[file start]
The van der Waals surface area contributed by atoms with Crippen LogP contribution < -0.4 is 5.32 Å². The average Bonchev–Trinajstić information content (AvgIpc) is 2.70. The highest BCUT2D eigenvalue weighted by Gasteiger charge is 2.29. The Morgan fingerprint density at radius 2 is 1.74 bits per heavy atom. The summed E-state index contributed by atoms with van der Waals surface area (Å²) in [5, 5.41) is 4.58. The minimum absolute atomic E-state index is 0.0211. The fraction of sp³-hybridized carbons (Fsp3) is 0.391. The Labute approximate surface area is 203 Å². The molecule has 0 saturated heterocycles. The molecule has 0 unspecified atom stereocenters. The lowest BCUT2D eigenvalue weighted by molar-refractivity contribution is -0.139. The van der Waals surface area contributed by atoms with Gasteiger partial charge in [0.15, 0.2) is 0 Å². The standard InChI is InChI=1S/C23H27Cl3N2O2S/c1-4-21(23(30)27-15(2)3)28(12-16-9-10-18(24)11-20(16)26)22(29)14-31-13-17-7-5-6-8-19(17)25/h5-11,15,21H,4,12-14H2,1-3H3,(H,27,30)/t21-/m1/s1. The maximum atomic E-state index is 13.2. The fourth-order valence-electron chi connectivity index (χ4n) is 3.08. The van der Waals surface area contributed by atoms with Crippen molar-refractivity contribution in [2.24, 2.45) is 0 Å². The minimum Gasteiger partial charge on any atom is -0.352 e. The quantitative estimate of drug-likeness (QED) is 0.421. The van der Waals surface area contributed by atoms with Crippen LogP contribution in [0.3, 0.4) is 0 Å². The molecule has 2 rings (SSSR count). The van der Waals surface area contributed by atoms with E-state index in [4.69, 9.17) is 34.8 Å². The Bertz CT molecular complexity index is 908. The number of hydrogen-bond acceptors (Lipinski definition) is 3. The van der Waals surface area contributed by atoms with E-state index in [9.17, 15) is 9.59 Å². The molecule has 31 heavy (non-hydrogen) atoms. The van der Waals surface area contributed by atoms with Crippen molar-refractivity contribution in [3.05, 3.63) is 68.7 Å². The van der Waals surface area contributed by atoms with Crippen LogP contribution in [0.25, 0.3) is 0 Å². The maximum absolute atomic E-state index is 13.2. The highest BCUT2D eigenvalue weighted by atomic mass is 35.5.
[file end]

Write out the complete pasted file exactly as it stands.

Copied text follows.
The van der Waals surface area contributed by atoms with Crippen LogP contribution < -0.4 is 5.32 Å². The average Bonchev–Trinajstić information content (AvgIpc) is 2.70. The highest BCUT2D eigenvalue weighted by Gasteiger charge is 2.29. The Morgan fingerprint density at radius 2 is 1.74 bits per heavy atom. The summed E-state index contributed by atoms with van der Waals surface area (Å²) in [5, 5.41) is 4.58. The minimum absolute atomic E-state index is 0.0211. The fraction of sp³-hybridized carbons (Fsp3) is 0.391. The Labute approximate surface area is 203 Å². The molecule has 0 saturated heterocycles. The molecule has 0 unspecified atom stereocenters. The lowest BCUT2D eigenvalue weighted by molar-refractivity contribution is -0.139. The van der Waals surface area contributed by atoms with Gasteiger partial charge in [0.15, 0.2) is 0 Å². The standard InChI is InChI=1S/C23H27Cl3N2O2S/c1-4-21(23(30)27-15(2)3)28(12-16-9-10-18(24)11-20(16)26)22(29)14-31-13-17-7-5-6-8-19(17)25/h5-11,15,21H,4,12-14H2,1-3H3,(H,27,30)/t21-/m1/s1. The maximum atomic E-state index is 13.2. The fourth-order valence-electron chi connectivity index (χ4n) is 3.08. The van der Waals surface area contributed by atoms with Crippen molar-refractivity contribution in [2.24, 2.45) is 0 Å². The minimum Gasteiger partial charge on any atom is -0.352 e. The quantitative estimate of drug-likeness (QED) is 0.421. The van der Waals surface area contributed by atoms with Crippen LogP contribution in [0.3, 0.4) is 0 Å². The molecule has 2 rings (SSSR count). The van der Waals surface area contributed by atoms with E-state index in [4.69, 9.17) is 34.8 Å². The Bertz CT molecular complexity index is 908. The number of hydrogen-bond acceptors (Lipinski definition) is 3. The van der Waals surface area contributed by atoms with E-state index in [9.17, 15) is 9.59 Å². The molecule has 31 heavy (non-hydrogen) atoms. The van der Waals surface area contributed by atoms with Crippen molar-refractivity contribution in [3.05, 3.63) is 68.7 Å². The van der Waals surface area contributed by atoms with Crippen LogP contribution in [0.25, 0.3) is 0 Å². The maximum absolute atomic E-state index is 13.2. The highest BCUT2D eigenvalue weighted by atomic mass is 35.5.